Nuclear power plant in Doel, Belgium
Nuclear power plant in Doel, Belgium

BRUSSELS — With Belgium already on high alert after several of its citizens took part in November's attacks in Paris, authorities in Brussels are raising new concerns about potential jihadist threats to nuclear safety.

The Belgian daily L'Echo reports Thursday that authorities have confirmed that the brother-in-law of a jihadist, who himself had extremist Islamic views, had been in line to become a top manager at a nuclear power plant in Doel, Belgium.

The nuclear engineer was ultimately fired by the Electrocabel authorities three years ago after admitting that he was a radicalized Muslim. L'Echo reports that Belgian authorities have now confirmed the former power plant manager's family ties to jihadist leader Azzedine Kbir Bounekoub, a member of the ISIS-lnked group Sharia4Belgium in Antwerp.

Kbir Bounekoub, also known as Abou Abdullah, is currently fighting in Syria and is wanted by the police after being sentenced last year to 12 years in prison for participation in a terrorist organization.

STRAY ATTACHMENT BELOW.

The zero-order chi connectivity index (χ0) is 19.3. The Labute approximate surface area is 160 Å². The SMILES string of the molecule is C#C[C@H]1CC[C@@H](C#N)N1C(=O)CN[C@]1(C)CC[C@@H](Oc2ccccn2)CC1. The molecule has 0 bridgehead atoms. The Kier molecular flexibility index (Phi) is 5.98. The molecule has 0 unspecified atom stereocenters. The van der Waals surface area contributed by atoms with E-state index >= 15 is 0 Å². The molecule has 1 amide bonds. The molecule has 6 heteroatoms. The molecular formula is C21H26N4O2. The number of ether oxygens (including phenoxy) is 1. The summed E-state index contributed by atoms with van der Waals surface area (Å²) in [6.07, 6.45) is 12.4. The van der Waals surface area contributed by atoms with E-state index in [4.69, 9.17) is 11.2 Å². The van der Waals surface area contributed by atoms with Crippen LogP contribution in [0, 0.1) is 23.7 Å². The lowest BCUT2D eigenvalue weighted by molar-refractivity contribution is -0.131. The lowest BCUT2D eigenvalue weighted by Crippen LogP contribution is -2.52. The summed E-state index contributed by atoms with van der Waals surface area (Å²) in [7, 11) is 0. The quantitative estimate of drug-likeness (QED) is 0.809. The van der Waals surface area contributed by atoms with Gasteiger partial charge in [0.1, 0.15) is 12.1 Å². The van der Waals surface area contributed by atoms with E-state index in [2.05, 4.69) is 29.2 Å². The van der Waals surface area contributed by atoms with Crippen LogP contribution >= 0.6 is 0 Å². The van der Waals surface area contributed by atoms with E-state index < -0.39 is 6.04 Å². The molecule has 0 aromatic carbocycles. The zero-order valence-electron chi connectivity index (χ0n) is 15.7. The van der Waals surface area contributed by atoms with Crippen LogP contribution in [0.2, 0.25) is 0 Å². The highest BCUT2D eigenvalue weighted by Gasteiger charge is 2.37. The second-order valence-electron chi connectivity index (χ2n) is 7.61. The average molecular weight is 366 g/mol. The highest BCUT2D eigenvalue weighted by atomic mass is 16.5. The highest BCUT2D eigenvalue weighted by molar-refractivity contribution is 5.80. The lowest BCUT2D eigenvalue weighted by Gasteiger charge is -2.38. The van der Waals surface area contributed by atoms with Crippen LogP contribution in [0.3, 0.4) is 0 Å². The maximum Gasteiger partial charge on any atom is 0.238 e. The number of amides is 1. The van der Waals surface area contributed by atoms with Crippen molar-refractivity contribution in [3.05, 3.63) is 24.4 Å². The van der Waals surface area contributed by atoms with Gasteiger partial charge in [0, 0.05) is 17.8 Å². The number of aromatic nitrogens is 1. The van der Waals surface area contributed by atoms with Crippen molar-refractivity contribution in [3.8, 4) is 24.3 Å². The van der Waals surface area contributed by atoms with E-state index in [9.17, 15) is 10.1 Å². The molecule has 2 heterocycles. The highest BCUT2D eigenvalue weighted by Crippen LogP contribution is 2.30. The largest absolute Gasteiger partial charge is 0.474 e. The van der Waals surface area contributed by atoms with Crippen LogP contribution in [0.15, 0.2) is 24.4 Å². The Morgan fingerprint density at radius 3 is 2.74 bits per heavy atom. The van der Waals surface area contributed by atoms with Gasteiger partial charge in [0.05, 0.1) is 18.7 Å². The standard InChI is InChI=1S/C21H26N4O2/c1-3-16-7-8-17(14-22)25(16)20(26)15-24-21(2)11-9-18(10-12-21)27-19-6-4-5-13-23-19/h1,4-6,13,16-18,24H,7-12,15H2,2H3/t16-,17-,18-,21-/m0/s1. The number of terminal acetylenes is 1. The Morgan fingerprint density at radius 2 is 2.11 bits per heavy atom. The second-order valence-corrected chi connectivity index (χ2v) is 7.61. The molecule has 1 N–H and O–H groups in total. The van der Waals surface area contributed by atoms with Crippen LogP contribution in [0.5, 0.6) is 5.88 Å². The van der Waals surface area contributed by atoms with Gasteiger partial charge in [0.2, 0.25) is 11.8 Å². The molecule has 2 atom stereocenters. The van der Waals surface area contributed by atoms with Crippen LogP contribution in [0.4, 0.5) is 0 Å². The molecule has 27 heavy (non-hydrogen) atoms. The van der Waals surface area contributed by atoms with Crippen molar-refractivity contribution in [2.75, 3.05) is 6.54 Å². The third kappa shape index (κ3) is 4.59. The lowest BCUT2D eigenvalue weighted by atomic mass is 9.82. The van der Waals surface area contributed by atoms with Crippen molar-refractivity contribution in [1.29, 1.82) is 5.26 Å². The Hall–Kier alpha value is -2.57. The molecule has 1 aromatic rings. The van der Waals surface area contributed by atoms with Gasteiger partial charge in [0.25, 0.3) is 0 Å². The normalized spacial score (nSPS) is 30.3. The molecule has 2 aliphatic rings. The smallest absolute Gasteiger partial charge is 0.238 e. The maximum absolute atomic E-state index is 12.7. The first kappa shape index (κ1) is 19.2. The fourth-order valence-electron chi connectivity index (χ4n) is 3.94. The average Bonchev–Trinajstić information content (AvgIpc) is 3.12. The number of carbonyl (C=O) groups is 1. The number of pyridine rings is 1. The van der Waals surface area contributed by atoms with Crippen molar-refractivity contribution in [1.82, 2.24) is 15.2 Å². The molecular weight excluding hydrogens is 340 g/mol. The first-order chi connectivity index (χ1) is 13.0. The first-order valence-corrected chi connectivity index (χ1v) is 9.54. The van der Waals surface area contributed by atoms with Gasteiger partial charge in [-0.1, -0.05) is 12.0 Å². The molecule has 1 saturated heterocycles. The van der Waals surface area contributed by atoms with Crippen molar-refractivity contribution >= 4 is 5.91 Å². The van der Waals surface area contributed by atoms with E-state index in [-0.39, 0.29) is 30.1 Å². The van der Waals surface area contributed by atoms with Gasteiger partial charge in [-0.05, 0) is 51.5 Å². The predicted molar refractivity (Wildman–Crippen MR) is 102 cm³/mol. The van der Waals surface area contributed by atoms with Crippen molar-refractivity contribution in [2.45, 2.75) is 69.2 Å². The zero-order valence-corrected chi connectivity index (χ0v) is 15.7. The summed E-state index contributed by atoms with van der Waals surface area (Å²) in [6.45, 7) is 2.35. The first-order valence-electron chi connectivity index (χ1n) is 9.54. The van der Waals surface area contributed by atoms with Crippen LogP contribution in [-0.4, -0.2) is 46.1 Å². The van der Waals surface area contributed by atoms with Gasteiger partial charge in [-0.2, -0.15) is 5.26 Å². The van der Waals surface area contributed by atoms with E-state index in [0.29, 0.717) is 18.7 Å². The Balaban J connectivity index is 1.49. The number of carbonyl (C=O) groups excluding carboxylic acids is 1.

The brother-in-law, whose identity was not published, was in training at Electrabel to become a supervisor at the plant. A source at Doel was quoted by L'Echo as citing several signs of radicalization, including the employee's refusal to shake hands with his female superior. He was eventually fired for openly displaying such behavior deemed unacceptable at the company.


Electrocabel says that it has very strict security measures, which were reinforced after the suspected sabotage on the Doel 4 reactor in 2014 when 90,000 litres of oil leaked into the steam turbine, causing it to overheat.

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Inside Sweden's "100,000-Year" Solution To Bury Nuclear Waste

As experts debate whether nuclear power can become another leading renewable energy source, Sweden has adopted a first-of-its-kind underground depository for nuclear waste — and many countries are following their lead.

At Sweden's Oskarshamn nuclear power plant

Carl-Johan Karlsson

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But while staunch opponents to nuclear may be slowly shifting their opinion, and countries like France, the UK and especially China plan to expand their nuclear portfolios, one main question keeps haunting policymakers: how do we store the radioactive waste?

In Sweden, the government claims to have found a solution.

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